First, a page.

In the framework of a gathering in Copenhagen, a partnership by global urban design consultancy Gehl, the C40 Cities Climate Leadership Group and Novo Nordisk’s Cities Changing Diabetes program, leaders from all over the world concluded that tackling issues such as climate change, health crises and social segregation cannot be tackled separately.
With Copenhagen as an example, the event lead to a few ways being established as a good basis for modern urban development. For example, to make cities healthier and more liveable while limiting carbon emissions, governments have to collect people-centered data, data on how people use and move through public space. They have to engage citizens, give them a voice in decisions, and then give projects ample testing time.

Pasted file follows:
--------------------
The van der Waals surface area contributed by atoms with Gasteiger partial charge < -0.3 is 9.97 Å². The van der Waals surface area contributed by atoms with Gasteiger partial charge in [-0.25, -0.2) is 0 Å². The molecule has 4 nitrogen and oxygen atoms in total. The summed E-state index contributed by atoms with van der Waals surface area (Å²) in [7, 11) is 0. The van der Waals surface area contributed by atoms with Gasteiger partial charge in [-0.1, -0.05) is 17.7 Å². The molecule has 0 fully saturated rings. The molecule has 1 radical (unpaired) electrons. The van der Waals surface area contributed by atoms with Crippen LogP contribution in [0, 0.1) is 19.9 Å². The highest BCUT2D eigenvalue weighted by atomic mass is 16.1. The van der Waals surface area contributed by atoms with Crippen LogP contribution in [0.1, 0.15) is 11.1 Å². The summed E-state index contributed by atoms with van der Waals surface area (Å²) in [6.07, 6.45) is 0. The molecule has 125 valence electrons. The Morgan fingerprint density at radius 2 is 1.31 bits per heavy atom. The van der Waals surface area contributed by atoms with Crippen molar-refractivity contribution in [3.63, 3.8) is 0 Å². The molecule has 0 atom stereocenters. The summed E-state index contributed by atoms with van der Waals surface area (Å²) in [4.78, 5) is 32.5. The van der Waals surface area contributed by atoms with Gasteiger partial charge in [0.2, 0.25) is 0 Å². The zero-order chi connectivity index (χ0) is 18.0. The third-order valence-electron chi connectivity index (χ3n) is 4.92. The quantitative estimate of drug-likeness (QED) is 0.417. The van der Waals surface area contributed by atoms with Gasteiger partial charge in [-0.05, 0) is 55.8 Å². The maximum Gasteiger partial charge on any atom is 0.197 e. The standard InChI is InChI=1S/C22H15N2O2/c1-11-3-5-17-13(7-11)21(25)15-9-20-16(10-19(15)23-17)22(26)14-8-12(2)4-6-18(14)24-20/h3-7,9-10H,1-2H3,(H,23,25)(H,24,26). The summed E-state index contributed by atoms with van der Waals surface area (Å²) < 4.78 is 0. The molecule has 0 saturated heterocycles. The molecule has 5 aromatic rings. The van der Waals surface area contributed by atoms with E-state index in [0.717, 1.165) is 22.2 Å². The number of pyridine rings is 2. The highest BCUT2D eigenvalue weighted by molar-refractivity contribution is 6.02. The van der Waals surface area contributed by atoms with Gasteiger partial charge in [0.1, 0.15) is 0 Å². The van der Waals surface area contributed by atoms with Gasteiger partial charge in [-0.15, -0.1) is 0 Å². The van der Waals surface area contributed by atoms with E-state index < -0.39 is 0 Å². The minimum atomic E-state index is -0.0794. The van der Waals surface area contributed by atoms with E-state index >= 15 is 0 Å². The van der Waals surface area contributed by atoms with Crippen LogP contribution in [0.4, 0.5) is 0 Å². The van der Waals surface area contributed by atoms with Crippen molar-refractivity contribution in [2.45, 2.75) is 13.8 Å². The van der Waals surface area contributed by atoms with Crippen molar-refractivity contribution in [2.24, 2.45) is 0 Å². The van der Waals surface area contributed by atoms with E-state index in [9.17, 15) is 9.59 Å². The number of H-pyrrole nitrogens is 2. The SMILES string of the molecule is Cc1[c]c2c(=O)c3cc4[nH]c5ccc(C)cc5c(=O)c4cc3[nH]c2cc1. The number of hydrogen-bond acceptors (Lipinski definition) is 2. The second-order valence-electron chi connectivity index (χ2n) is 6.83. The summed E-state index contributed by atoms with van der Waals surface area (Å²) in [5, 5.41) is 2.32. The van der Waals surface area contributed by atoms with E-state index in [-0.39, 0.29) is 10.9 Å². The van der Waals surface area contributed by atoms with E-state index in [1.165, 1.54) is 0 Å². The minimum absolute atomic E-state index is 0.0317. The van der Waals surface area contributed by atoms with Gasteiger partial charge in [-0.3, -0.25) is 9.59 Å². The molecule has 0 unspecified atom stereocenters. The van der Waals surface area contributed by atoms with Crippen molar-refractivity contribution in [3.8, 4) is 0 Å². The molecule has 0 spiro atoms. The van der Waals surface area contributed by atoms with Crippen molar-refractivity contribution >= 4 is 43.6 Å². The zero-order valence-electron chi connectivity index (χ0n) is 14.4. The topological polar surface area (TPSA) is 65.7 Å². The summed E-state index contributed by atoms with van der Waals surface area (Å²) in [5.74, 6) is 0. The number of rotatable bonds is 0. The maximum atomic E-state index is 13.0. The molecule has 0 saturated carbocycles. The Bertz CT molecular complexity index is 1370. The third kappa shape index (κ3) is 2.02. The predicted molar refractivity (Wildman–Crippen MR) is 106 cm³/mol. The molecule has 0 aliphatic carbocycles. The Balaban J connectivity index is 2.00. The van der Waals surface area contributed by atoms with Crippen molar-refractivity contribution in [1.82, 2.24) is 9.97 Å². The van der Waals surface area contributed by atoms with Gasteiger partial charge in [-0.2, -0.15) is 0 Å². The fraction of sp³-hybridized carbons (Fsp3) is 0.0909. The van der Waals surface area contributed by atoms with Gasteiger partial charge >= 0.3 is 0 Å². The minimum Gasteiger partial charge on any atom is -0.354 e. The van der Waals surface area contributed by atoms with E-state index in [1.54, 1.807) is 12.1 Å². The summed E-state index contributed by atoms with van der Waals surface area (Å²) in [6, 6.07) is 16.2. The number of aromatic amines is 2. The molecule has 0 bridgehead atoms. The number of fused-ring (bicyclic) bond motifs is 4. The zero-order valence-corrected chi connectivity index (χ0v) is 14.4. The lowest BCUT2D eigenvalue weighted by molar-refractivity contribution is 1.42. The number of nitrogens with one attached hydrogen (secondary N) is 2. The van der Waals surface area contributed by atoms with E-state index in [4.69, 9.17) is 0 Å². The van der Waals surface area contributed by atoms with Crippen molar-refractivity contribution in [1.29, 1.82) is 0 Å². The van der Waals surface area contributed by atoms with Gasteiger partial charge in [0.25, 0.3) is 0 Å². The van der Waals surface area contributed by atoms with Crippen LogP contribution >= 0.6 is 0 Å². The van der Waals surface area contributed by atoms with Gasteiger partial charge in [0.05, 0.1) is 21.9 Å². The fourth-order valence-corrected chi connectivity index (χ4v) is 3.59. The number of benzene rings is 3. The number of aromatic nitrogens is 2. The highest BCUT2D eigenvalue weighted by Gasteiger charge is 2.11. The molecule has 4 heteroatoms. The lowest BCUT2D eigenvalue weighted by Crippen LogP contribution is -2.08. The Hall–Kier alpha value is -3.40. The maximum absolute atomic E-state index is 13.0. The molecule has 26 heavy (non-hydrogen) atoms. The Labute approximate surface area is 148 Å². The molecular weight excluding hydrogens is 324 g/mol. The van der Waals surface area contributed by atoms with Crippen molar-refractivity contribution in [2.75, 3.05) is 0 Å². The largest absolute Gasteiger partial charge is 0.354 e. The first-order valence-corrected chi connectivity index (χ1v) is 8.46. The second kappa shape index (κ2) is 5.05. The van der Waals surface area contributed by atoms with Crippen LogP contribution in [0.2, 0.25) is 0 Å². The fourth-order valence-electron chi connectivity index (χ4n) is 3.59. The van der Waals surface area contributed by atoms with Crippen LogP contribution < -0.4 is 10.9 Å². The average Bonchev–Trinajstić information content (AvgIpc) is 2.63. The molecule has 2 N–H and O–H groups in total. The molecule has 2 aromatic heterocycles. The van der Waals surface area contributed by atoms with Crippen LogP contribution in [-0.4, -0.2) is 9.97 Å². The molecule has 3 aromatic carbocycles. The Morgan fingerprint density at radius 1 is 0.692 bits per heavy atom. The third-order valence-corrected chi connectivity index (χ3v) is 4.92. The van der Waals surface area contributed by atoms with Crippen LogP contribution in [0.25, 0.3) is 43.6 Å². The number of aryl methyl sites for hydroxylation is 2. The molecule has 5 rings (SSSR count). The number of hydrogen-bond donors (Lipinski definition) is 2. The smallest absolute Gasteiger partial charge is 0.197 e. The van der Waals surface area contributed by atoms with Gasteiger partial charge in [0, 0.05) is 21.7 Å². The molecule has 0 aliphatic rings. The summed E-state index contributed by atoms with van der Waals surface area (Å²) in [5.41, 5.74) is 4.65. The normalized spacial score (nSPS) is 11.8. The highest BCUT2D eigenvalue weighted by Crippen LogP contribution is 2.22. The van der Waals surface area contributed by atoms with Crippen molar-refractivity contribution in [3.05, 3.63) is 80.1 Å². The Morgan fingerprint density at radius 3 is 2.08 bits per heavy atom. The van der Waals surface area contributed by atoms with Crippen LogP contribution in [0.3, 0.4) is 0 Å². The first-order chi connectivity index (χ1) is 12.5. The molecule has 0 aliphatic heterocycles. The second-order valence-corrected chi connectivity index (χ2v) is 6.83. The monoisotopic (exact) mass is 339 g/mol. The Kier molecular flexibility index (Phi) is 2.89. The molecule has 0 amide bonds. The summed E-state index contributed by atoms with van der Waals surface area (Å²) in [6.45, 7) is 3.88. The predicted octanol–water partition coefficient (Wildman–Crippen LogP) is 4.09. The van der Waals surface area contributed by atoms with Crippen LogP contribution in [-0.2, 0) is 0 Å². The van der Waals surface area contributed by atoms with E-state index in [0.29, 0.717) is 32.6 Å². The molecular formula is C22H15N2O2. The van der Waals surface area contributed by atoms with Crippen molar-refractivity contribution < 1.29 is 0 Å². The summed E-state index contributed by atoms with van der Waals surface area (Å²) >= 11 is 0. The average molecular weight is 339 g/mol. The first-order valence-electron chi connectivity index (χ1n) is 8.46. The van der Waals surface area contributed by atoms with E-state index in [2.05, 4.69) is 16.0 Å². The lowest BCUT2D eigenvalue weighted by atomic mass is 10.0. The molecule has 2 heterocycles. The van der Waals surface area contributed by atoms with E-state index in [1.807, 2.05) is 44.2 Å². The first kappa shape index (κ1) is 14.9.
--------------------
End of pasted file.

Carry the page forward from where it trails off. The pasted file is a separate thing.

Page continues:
Why not share this article?